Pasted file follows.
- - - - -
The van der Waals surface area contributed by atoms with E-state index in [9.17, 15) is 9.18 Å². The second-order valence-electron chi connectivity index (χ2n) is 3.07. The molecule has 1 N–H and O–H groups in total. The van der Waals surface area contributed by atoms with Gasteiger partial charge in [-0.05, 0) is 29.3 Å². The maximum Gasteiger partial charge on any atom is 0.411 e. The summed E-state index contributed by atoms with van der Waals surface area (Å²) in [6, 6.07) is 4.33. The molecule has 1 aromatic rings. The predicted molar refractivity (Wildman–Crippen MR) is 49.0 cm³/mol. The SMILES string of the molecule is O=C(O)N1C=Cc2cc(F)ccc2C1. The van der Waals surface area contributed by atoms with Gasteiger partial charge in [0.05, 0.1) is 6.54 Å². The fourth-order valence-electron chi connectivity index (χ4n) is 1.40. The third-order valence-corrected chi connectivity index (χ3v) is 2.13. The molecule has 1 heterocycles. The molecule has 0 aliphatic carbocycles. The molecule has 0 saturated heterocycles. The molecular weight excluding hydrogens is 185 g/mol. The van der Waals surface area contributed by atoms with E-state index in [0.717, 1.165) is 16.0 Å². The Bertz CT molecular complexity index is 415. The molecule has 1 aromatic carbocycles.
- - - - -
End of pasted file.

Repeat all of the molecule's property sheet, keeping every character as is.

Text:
The van der Waals surface area contributed by atoms with E-state index in [9.17, 15) is 9.18 Å². The second-order valence-electron chi connectivity index (χ2n) is 3.07. The molecule has 1 N–H and O–H groups in total. The van der Waals surface area contributed by atoms with Gasteiger partial charge in [-0.05, 0) is 29.3 Å². The maximum Gasteiger partial charge on any atom is 0.411 e. The summed E-state index contributed by atoms with van der Waals surface area (Å²) in [6, 6.07) is 4.33. The molecule has 1 aromatic rings. The predicted molar refractivity (Wildman–Crippen MR) is 49.0 cm³/mol. The SMILES string of the molecule is O=C(O)N1C=Cc2cc(F)ccc2C1. The van der Waals surface area contributed by atoms with Gasteiger partial charge in [0.05, 0.1) is 6.54 Å². The fourth-order valence-electron chi connectivity index (χ4n) is 1.40. The third-order valence-corrected chi connectivity index (χ3v) is 2.13. The molecule has 1 heterocycles. The molecule has 0 aliphatic carbocycles. The molecule has 0 saturated heterocycles. The molecular weight excluding hydrogens is 185 g/mol. The van der Waals surface area contributed by atoms with E-state index in [0.717, 1.165) is 16.0 Å². The Bertz CT molecular complexity index is 415. The molecule has 1 aromatic carbocycles.